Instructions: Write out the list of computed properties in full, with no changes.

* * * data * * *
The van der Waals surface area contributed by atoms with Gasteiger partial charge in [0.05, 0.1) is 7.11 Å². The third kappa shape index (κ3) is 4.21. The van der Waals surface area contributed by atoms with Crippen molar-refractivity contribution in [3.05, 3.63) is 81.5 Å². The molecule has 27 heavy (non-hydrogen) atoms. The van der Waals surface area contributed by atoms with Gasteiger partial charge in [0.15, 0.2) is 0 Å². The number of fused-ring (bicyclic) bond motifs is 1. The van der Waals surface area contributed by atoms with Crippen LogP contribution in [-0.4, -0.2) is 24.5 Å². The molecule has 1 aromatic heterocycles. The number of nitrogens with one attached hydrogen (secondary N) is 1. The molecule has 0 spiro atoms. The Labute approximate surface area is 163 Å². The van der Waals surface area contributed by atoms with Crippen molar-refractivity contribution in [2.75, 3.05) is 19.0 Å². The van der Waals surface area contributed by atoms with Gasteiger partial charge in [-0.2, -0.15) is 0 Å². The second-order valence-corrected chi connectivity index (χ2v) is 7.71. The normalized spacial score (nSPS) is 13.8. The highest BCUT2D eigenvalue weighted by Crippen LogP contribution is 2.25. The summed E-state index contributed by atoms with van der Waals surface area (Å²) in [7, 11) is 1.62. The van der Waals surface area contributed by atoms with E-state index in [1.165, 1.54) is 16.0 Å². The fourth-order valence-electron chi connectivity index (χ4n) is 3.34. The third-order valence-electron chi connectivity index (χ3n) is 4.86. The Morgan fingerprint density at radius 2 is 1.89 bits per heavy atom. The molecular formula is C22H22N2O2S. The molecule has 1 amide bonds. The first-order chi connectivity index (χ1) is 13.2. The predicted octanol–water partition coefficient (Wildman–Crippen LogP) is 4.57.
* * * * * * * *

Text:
The van der Waals surface area contributed by atoms with Gasteiger partial charge in [0.05, 0.1) is 7.11 Å². The third kappa shape index (κ3) is 4.21. The van der Waals surface area contributed by atoms with Crippen molar-refractivity contribution in [3.05, 3.63) is 81.5 Å². The molecule has 27 heavy (non-hydrogen) atoms. The van der Waals surface area contributed by atoms with Gasteiger partial charge in [0.15, 0.2) is 0 Å². The number of fused-ring (bicyclic) bond motifs is 1. The van der Waals surface area contributed by atoms with Crippen LogP contribution in [-0.4, -0.2) is 24.5 Å². The molecule has 1 aromatic heterocycles. The number of nitrogens with one attached hydrogen (secondary N) is 1. The molecule has 0 spiro atoms. The Labute approximate surface area is 163 Å². The van der Waals surface area contributed by atoms with Crippen molar-refractivity contribution in [2.75, 3.05) is 19.0 Å². The van der Waals surface area contributed by atoms with Gasteiger partial charge in [-0.2, -0.15) is 0 Å². The second-order valence-corrected chi connectivity index (χ2v) is 7.71. The normalized spacial score (nSPS) is 13.8. The highest BCUT2D eigenvalue weighted by Crippen LogP contribution is 2.25. The summed E-state index contributed by atoms with van der Waals surface area (Å²) in [7, 11) is 1.62. The van der Waals surface area contributed by atoms with E-state index in [1.165, 1.54) is 16.0 Å². The fourth-order valence-electron chi connectivity index (χ4n) is 3.34. The third-order valence-electron chi connectivity index (χ3n) is 4.86. The Morgan fingerprint density at radius 2 is 1.89 bits per heavy atom. The molecular formula is C22H22N2O2S. The molecule has 1 amide bonds. The first-order chi connectivity index (χ1) is 13.2. The predicted octanol–water partition coefficient (Wildman–Crippen LogP) is 4.57.